I always forget how glorious it is to daven with this community. A room full of people, all of us already connected with the liturgy, connected with God, connected with each other. The way weekday nusach interweaves with new melodies and we all just roll with it. Beloved friends' voices all around me, reverberating through me. It is like that first long glass of water after the hot Tisha b'Av fast. I knew I was thirsty, but I didn't remember how good it would feel to have that thirst quenched.
A friend tells me that at the beginning of the Shabbaton which preceded the conference, Reb Zalman spoke about the atomic clock in Boulder with which other clocks are calibrated. Coming together here in this way each year, he said, is our recalibration time.
The metaphor gives me shivers. (He is a master of metaphor, our beloved rebbe.) Yes. This is how we recalibrate. How we re-align ourselves with the Source of all things. How we tune ourselves to each others' energies, so that we're all moving according to the same rhythms again. Over the course of the long year when we are apart, we all fall out of step, out of synch, out of attunement with God and with each other. When we return here, our clocks snap back into the groove of shared time.
In the parking lot of the conference hotel I see this license plate. Sh'viti -- the first word of Psalm 16 verse 8, "I keep God before me always." I love that whoever drives this car chose to put this reminder of divine presence in a place they would see every day. I love that for those who speak Hebrew and are driving behind this car, it serves as that reminder of divinity, too. God is in all things -- even a license plate.
At the conference's opening session, Rabbi Dan Goldblatt tells us a story about his zaide (grandfather)'s sukkah, which was constructed -- literally -- out of doors which no one needed anymore. He reminded us of the teaching about Abraham's tent, open on all sides to all comers. And he compares this conference to that tent, to that sukkah, a place where the doors are open to all.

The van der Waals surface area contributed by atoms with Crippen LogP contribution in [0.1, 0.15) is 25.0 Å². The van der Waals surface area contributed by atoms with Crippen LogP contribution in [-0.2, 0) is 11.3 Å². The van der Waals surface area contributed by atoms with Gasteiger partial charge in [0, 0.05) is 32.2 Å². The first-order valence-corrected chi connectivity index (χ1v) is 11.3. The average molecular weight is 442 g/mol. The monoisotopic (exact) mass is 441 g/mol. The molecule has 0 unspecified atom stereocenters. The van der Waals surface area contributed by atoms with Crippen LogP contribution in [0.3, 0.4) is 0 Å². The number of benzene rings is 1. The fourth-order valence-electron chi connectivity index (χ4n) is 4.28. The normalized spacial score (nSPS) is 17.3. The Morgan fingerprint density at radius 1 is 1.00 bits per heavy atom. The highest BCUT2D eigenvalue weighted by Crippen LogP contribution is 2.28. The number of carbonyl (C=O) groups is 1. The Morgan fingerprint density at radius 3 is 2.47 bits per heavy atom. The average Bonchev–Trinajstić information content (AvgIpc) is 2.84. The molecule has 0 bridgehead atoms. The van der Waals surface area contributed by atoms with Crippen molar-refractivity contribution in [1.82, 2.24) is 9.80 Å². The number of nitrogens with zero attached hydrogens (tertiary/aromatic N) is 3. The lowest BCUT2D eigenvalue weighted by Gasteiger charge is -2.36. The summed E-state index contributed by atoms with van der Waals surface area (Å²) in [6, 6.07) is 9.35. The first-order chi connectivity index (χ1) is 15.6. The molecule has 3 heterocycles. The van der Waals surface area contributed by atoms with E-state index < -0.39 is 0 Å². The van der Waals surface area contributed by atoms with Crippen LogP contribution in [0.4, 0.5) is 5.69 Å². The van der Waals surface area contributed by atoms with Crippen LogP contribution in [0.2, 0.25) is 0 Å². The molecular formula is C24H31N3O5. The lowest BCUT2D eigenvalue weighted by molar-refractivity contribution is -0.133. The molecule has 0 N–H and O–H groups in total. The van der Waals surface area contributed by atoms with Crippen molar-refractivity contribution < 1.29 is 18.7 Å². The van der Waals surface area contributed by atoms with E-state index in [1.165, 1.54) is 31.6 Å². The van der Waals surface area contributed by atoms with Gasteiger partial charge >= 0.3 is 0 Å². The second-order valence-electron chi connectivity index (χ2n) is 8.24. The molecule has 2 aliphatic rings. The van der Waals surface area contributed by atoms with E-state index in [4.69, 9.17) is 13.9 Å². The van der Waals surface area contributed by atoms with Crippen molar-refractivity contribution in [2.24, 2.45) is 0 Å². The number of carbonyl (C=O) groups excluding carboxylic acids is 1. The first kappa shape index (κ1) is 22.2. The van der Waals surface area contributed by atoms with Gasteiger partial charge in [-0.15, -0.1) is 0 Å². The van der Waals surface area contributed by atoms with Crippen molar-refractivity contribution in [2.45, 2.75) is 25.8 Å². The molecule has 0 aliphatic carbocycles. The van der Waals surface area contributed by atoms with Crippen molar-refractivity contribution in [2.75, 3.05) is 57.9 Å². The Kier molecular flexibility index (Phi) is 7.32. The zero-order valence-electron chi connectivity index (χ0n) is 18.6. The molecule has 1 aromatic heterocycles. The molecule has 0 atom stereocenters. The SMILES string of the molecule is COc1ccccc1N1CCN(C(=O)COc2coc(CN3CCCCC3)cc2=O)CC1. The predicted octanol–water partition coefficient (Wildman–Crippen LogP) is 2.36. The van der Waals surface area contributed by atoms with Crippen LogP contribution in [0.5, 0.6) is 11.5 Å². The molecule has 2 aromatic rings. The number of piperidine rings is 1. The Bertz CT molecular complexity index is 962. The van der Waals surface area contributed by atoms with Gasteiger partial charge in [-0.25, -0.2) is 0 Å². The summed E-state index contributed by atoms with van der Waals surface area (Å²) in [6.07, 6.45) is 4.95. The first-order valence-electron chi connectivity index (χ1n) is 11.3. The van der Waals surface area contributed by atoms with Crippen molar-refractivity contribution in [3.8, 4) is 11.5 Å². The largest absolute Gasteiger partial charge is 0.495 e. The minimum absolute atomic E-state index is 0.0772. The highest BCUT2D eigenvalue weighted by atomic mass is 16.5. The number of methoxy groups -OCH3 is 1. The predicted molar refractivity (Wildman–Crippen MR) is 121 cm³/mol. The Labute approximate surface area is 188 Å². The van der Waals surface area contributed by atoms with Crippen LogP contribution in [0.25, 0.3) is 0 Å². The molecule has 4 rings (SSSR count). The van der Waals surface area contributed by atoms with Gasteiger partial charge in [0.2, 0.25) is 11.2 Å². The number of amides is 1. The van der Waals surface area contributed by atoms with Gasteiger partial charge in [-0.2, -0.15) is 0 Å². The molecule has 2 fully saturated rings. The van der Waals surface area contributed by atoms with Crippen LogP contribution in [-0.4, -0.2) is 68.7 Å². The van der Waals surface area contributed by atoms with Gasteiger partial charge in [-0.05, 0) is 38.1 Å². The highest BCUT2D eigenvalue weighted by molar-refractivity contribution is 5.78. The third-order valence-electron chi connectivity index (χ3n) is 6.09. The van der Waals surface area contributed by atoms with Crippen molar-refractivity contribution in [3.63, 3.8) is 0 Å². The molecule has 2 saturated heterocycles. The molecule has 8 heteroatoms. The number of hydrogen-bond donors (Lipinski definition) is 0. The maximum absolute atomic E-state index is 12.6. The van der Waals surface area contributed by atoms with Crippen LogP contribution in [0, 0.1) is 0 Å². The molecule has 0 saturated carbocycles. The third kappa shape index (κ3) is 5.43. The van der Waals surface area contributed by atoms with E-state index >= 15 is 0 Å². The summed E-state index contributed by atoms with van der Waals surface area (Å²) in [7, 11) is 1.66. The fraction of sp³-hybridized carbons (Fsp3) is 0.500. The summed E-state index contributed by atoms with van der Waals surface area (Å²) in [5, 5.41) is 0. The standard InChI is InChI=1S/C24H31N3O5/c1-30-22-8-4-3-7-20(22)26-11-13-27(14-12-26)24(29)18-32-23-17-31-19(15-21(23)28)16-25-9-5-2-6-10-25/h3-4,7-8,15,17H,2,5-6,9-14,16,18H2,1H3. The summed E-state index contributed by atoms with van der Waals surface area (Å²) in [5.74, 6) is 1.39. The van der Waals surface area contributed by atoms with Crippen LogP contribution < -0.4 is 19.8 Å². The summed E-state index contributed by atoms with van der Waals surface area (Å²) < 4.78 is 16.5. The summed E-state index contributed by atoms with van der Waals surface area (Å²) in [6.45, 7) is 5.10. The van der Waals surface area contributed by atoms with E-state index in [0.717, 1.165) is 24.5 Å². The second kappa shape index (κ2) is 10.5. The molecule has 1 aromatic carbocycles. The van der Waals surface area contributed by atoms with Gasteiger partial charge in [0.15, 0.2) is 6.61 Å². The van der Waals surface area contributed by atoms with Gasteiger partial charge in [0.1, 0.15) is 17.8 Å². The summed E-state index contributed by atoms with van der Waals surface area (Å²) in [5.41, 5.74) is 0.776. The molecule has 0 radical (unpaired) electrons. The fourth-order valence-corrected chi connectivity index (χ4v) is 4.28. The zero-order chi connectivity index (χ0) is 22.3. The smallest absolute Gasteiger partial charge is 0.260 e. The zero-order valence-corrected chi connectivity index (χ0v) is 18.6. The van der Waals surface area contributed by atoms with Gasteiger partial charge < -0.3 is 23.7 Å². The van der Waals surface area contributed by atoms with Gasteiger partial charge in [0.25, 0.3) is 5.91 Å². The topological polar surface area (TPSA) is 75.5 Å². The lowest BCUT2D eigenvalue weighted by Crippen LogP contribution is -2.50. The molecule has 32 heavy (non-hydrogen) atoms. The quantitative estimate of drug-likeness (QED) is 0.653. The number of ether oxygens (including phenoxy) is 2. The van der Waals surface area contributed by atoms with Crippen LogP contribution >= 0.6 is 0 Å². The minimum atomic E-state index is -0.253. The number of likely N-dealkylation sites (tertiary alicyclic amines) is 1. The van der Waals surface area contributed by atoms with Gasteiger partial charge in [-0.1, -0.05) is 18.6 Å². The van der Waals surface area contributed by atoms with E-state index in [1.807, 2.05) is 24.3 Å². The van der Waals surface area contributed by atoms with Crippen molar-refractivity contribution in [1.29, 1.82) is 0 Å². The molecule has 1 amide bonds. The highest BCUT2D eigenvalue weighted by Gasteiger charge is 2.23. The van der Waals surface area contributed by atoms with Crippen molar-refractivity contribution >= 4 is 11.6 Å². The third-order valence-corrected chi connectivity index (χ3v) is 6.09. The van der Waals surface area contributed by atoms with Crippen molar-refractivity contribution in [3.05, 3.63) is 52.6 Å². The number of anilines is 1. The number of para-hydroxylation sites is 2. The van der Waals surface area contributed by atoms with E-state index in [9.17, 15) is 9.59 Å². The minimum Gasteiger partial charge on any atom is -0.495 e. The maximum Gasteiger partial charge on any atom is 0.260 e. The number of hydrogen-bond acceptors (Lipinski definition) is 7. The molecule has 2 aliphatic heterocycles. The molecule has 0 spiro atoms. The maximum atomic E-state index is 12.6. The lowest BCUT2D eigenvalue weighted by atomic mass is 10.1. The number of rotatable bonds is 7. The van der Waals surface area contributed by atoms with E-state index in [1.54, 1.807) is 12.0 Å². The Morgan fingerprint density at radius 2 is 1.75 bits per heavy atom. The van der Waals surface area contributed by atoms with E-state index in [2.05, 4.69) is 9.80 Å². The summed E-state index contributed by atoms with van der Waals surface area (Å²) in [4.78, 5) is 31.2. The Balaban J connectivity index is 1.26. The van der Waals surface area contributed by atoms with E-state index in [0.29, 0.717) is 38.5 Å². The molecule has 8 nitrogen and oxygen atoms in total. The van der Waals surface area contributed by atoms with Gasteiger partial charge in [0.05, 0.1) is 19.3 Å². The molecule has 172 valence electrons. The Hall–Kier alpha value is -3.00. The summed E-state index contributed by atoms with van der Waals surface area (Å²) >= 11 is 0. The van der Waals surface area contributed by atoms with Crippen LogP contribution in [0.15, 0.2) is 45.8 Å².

Our work in the world, he tells us, is to bring Judaism to life. We come here to recharge our batteries so that we can do that work.
Late morning on Sunday: I go down to the room where the musmachot (the soon-to-be-ordained rabbis, cantors, and rabbinic pastor) are sitting behind a long banquet table. In front of each of them is a te'udah, a certificate of ordination; teachers move along the table, signing each certificate and offering blessings.
When I arrive there, I find a dear friend who received smicha with me. We are both there to offer a blessing to the same person, and we decide to offer one together, jointly. We laugh about how once upon a time, each of us would have scripted the moment down to the last detail, and now we're both planning to offer a blessing extemporaneously, channeling whatever needs to be said in the moment. "That's how we know we're rabbis now," she quips.
At the end of our blessing, my friend bestows a new kippah on the musmechet. But the comb has come loose, so we dash upstairs, find someone to let us into the shuk where her sewing kit is stashed, and then curl up on big cushy sofas in the lounge to talk while she carefully hand-stitches the comb back in. We talk about rabbinic school and about being rabbis and about the communities we serve and about how sweet it is to see dear friends reach this culmination point.
The smicha ceremony is, as always, extraordinary. I kvell to see dear friends walking beneath the chuppah. I thrill to their divrei Torah and their teachings. And when we reach the recitation of the lineage, I fumble for my tissues, because I know it's going to make me cry, and it does. Every year when Reb Daniel recites the parallel smicha of Miriam, he has to stop to compose himself, and that's when my tears of joy emerge.
It's kind of amazing, watching the smicha now. I used to watch the ordination with a fervent sense of yearning: that might be me, someday. Now it's more like a strengthening of a flame that already burns in my heart. I see my colleagues go beneath the chuppah, I see them leaning back on the hands of their teachers, and I remember again how it felt to have their hands on me, to feel that transmission of blessing, to emerge changed.
Not long ago I was at a christening, and the pastor mentioned that witnessing the baptism of a baby is an opportunity to renew each (Christian) person's own baptismal vows. Being at an ALEPH smicha feels that way for me now -- like an opportunity to renew my connections, to re-open that channel of blessing, to recommit myself to serving God and serving this community.
After the reception, I join a caravan of friends going out for Ethiopian food to celebrate the smicha. I miss the conference's first evening of programming, which I'm sorry about. But spending the evening eating and talking and listening to toasts and niggunim and feeling embedded in beloved community -- that's a gift beyond price. By the end of the day I'm exhausted but grateful, so grateful, to be here and to have this chance to recalibrate -- recharge -- rekindle.
(Photo of Sunday morning davenen: by Janice Rubin, from OHALAH 2013. Other photos: from my flickr stream.)